Interactive Online Conversation Science+Fiction: Reflections on Pandemics

Beschirmt (c) Tam Wai/Unsplash

Thu, 02/11/2021

12:00 PM - 1:00 PM


An Interactive Online Conversation

How do we as humans try to make sense of Pandemics? Do we find our answers in science? Do we craft and look to narratives and fiction for solace? How do we react to an invisible enemy and what have we learned from past Pandemics?
Join us for this discussion with Elisabeth Bronfen, Lorraine Daston, and moderator Andrei Pop as they explore the role of science and culture in past and current Pandemics.

Please register here

Elisabeth Bronfen (c) Linda Nicholas Elisabeth Bronfen is professor for American Studies at the University of Zurich. Her research area includes literature, visual culture, gender studies, psychoanalysis and the interface between aesthetics and politics. Her recent books include Night Passages. Philosophy, Literature, Film (Columbia University Press), Serial Shakespeare. An Infinite Variety of Appropriations in American TV Drama (Manchester University Press) and her cooking memoire Obsessed. The Cultural Critic’s Life In the Kitchen.

Lorraine Daston (c) SCAS Lorraine Daston is Director emerita at the Max Planck Institute for the History of Science in Berlin and regular Visiting Professor in the Committee on Social Thought at the University of Chicago. She has published widely on topics in the history of early modern and modern science, including probability and statistics, wonders, objectivity, observation, and scientific archives. She is the recipient of both the Pfizer Prize and Sarton Medal of the History of Science Society and of the Dan David Prize for her scholarly work. Her most recent book is Against Nature (MIT Press, 2019).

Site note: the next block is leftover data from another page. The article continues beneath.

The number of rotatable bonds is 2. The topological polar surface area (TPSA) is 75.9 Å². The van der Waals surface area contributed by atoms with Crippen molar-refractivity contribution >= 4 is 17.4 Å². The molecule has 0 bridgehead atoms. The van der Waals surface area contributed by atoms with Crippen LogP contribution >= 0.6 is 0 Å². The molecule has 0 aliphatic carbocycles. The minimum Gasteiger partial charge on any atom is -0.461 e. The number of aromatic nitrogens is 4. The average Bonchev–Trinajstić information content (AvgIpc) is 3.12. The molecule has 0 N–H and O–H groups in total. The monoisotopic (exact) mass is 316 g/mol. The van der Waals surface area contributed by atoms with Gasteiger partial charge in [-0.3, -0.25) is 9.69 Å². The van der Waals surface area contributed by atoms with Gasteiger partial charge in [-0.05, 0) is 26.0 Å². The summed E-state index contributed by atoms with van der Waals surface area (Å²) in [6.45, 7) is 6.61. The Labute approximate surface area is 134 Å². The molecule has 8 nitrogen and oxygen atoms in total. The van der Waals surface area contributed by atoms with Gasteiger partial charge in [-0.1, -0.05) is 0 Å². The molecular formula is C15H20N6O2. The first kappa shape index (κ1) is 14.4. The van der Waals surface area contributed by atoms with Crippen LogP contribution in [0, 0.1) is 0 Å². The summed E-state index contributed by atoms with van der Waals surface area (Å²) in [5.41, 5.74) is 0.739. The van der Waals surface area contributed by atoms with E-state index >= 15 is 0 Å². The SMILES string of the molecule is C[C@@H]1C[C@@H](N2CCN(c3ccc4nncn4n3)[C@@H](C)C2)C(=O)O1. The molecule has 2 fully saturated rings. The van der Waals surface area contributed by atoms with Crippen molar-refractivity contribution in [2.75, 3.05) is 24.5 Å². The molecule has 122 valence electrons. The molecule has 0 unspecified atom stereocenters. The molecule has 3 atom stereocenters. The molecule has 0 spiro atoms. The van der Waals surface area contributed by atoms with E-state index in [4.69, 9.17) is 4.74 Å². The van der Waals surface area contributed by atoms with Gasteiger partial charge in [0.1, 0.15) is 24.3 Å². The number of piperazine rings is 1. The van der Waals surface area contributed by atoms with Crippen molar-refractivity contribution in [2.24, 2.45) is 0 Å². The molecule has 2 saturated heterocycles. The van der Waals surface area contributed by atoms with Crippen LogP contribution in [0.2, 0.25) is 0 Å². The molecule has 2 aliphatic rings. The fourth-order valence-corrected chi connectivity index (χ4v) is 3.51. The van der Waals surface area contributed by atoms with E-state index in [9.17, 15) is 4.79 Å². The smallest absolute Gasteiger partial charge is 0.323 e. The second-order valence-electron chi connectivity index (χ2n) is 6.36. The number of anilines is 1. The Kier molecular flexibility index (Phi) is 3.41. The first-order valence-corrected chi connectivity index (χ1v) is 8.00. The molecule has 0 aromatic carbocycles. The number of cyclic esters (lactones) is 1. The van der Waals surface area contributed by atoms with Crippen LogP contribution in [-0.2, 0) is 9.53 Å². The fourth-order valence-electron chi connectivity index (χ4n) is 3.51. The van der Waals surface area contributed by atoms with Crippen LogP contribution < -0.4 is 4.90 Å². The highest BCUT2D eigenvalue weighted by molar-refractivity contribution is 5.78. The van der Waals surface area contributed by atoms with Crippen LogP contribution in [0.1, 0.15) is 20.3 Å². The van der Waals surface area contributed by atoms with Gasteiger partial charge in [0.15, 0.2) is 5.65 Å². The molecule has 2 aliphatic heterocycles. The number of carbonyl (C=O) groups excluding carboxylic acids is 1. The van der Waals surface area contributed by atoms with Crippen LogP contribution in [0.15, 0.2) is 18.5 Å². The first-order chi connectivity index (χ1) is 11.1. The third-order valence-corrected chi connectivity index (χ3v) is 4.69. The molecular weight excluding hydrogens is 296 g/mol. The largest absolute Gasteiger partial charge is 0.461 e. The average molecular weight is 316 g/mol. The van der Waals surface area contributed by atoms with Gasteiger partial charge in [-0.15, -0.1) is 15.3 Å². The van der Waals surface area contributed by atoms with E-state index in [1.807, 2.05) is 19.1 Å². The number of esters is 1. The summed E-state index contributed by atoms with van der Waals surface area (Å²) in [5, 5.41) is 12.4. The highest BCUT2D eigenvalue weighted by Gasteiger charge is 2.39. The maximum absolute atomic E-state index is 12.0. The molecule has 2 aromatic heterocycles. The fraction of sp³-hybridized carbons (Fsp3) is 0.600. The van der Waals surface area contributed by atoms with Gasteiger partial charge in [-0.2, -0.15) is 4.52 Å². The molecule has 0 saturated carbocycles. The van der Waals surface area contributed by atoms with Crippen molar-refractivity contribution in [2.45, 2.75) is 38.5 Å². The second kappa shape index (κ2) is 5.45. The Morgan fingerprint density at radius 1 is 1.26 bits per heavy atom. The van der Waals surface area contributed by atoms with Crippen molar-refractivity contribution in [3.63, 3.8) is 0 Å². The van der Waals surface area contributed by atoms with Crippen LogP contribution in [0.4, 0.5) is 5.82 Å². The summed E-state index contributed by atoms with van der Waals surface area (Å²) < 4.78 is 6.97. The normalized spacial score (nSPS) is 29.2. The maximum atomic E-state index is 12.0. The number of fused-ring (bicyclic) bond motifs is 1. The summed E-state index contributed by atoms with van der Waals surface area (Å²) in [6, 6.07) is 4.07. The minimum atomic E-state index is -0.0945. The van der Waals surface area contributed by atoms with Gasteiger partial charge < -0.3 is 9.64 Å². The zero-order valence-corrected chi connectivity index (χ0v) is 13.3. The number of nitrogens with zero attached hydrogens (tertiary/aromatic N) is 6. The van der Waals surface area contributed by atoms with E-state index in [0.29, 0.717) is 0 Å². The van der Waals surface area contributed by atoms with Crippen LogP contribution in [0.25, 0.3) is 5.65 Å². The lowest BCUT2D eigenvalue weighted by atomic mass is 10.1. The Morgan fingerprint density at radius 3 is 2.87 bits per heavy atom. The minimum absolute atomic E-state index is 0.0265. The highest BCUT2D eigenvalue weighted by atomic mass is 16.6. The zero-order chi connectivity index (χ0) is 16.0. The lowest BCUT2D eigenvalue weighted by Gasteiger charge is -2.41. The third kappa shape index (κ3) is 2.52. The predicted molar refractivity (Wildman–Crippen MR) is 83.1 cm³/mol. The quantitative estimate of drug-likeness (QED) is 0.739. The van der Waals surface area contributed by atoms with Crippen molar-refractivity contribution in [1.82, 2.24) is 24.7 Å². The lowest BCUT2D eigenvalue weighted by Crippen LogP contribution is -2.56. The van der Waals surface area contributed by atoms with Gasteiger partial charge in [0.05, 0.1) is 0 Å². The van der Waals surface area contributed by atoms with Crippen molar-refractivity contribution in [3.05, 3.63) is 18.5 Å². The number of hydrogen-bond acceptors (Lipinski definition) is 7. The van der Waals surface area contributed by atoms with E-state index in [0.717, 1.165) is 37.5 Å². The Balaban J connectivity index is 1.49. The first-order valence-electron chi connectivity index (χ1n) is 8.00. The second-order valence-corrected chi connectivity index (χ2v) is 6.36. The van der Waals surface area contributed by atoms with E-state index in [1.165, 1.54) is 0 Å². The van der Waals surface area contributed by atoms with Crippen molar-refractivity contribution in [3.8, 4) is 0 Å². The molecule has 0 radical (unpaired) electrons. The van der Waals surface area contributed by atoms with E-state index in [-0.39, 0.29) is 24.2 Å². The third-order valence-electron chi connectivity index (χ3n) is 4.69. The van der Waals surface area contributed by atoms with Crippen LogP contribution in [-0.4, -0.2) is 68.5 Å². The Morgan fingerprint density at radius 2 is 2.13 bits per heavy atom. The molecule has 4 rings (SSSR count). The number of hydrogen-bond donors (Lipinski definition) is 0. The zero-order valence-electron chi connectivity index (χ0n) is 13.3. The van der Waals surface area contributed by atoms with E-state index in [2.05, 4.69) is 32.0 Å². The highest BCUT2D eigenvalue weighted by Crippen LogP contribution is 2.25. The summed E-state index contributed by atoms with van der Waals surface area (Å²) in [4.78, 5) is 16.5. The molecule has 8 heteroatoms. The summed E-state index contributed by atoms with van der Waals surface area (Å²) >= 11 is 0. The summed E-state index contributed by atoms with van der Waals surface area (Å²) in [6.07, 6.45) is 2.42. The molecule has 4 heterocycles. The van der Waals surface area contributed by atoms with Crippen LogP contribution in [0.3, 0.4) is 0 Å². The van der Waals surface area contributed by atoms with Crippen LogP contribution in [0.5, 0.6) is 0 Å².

Andrei Pop (c) Andrei Pop Andrei Pop is Associate Professor in the Committee on Social Thought and the Department of Art History at the University of Chicago. He has published monographs on Antiquity, Theatre, and the Painting of Henry Fuseli (Oxford, 2015) and A Forest of Symbols: Art, Science, and Truth in the Long Nineteenth Century (Zone, 2019) and edited Ugliness: The Non-Beautiful in Art and Theory (2013) and Karl Rosenkranz’s Aesthetics of Ugliness (2015, both with Mechtild Widrich). He is interested in logic, subjectivity, and meaning in art, from painting to science fiction.